16. The fall of Canton

Submitted by cathy n on 8 October, 2009 - 2:39 Author: Jack Brad

The fall of Canton brings a close to a two-and-a-half year civil war in China.

Except for the rice bowl of Szechuan, deep in the Yangtze valley, every major section of traditional China is in CP hands. Canton is not simply another city. It was the heart of native capitalism.

As long ago as the middle of the 16th century this city became the major trading port with the Portuguese and later with the Dutch and British. During the last century, it was here that the only major popular resistance was organised by the commercial classes over the heads of the corrupt imperial government at Peking. Canton was the heart of the Kuomintang and the city where Sun Yatsen was first able to set up a nationalist government. And in the great revolution of 1925–27 Canton supplied the armies for the northward march. Shanghai, by contrast, was always a foreign city, which grew to power around the imperialist concessions. Until 1927 the city was administered by foreigners. Canton was just the reverse. The British set up their concession on the island of Hong Kong outside the city, and the local tradesmen continued to flourish.

This week the leading citizens were negotiating the city’s surrender to the CP. They raised no objection to the desertion by the KMT nor did they demand that it defend them. The KMT was no longer their party or state. They showed no compunction in welcoming the new rulers.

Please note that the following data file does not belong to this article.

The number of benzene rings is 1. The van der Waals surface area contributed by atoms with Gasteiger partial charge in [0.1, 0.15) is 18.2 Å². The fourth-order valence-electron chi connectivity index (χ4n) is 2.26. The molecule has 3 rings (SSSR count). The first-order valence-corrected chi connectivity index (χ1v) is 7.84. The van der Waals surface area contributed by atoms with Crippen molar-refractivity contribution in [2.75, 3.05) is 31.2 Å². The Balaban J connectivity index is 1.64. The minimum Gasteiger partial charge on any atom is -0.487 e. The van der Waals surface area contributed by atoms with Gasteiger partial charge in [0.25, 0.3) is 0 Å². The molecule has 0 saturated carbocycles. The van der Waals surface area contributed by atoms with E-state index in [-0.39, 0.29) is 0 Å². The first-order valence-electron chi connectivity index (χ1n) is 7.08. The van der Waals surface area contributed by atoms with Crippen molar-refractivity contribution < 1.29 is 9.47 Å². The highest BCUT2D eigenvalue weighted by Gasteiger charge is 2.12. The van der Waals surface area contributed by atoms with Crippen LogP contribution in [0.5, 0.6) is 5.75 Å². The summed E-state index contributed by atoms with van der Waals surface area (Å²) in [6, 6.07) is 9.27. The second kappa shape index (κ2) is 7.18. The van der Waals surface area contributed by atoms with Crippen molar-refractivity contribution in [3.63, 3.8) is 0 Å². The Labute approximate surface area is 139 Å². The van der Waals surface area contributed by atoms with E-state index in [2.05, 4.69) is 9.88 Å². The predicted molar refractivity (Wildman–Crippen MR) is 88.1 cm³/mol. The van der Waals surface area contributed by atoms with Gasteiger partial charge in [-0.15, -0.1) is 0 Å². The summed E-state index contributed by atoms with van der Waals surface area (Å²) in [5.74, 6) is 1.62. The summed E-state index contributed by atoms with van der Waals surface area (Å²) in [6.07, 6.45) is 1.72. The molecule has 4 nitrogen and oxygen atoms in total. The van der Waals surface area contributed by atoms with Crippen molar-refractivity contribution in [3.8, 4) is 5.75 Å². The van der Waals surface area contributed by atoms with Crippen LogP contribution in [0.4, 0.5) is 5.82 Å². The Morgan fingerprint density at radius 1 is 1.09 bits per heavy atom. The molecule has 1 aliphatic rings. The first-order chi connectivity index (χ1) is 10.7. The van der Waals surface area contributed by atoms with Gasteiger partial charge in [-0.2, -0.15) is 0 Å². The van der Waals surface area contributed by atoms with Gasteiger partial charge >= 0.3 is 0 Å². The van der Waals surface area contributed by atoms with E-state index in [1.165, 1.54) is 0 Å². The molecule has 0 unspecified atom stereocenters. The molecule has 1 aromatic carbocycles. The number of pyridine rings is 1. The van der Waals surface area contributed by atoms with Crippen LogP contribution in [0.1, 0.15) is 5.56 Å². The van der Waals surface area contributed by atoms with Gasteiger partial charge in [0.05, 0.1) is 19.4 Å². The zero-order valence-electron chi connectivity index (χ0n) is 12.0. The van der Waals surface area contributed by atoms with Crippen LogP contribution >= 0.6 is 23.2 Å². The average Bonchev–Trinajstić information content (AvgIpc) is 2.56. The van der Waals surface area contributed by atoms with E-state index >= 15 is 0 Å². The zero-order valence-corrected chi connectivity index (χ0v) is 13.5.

Canton also has been the fortress of the working class. While for many years disorganised, this situation now presents a serious test in social relations to the CP. Since few of the industries there are immediately nationalisable because of their small size, it will be labour-capital relations. The problem will be how best to conquer the workers, crush them in the party’s embrace and still maintain good relations with both classes.

Finally, Canton brings the Chinese party to the Viet-Namese border for the first time. It can now make liaison with the forces of Ho Chi-Minh, and this would alter the relations between the various factions in the Viet-Nam national alliance. It is yet to be seen how Ho will react to the new situation and whether the Chinese CP will make direct overtures.

In any case, the French are faced with a new urgency in Indo-China. American policy has thus far followed the French to the present brink of disaster. But there is no way to turn with this policy any more. Long postponement of an American policy for Southeast Asia is no longer possible. No doubt Nehru’s current tour of the capitals of the imperialist world is related to this matter. The State Department’s White Paper offered no guide. These events tend to force the hands of capitalist imperialism, and the US and France will be forced to reorient their policies in Asia.

October 24, 1949

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